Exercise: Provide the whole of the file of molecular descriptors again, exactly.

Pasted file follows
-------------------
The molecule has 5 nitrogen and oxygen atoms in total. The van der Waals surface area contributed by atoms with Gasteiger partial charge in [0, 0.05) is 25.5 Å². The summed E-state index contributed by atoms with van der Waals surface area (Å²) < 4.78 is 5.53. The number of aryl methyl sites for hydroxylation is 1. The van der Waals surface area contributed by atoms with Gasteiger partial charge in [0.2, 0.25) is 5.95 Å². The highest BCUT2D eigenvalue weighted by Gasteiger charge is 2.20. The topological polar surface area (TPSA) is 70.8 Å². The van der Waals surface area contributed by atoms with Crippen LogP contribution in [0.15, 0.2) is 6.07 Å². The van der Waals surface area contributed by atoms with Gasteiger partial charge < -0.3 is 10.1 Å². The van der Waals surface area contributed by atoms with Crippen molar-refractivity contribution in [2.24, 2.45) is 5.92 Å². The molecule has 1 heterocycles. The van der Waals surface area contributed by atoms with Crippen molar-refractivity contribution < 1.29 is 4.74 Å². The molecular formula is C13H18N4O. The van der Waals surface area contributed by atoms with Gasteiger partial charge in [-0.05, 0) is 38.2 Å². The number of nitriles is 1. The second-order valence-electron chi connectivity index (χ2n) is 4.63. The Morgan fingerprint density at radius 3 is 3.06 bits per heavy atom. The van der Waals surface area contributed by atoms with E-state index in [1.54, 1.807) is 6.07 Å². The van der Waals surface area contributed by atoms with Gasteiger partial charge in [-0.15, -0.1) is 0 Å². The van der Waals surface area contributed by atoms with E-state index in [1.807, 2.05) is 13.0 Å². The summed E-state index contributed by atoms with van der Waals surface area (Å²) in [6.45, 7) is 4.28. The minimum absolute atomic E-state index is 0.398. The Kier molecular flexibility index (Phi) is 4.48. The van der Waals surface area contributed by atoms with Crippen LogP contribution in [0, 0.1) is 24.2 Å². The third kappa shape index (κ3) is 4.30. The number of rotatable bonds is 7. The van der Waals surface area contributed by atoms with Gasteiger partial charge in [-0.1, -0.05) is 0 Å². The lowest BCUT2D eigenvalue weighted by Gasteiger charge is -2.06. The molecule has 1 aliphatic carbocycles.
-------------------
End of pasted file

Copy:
The molecule has 5 nitrogen and oxygen atoms in total. The van der Waals surface area contributed by atoms with Gasteiger partial charge in [0, 0.05) is 25.5 Å². The summed E-state index contributed by atoms with van der Waals surface area (Å²) < 4.78 is 5.53. The number of aryl methyl sites for hydroxylation is 1. The van der Waals surface area contributed by atoms with Gasteiger partial charge in [0.2, 0.25) is 5.95 Å². The highest BCUT2D eigenvalue weighted by Gasteiger charge is 2.20. The topological polar surface area (TPSA) is 70.8 Å². The van der Waals surface area contributed by atoms with Crippen LogP contribution in [0.15, 0.2) is 6.07 Å². The van der Waals surface area contributed by atoms with Gasteiger partial charge < -0.3 is 10.1 Å². The van der Waals surface area contributed by atoms with Crippen molar-refractivity contribution in [2.24, 2.45) is 5.92 Å². The molecule has 1 heterocycles. The van der Waals surface area contributed by atoms with Crippen molar-refractivity contribution < 1.29 is 4.74 Å². The molecular formula is C13H18N4O. The van der Waals surface area contributed by atoms with Gasteiger partial charge in [-0.05, 0) is 38.2 Å². The number of nitriles is 1. The second-order valence-electron chi connectivity index (χ2n) is 4.63. The Morgan fingerprint density at radius 3 is 3.06 bits per heavy atom. The van der Waals surface area contributed by atoms with E-state index in [1.54, 1.807) is 6.07 Å². The van der Waals surface area contributed by atoms with Gasteiger partial charge in [-0.15, -0.1) is 0 Å². The van der Waals surface area contributed by atoms with E-state index in [1.807, 2.05) is 13.0 Å². The summed E-state index contributed by atoms with van der Waals surface area (Å²) in [6.45, 7) is 4.28. The minimum absolute atomic E-state index is 0.398. The Kier molecular flexibility index (Phi) is 4.48. The van der Waals surface area contributed by atoms with Crippen LogP contribution in [0, 0.1) is 24.2 Å². The third kappa shape index (κ3) is 4.30. The number of rotatable bonds is 7. The van der Waals surface area contributed by atoms with Gasteiger partial charge in [-0.1, -0.05) is 0 Å². The lowest BCUT2D eigenvalue weighted by Gasteiger charge is -2.06. The molecule has 1 aliphatic carbocycles.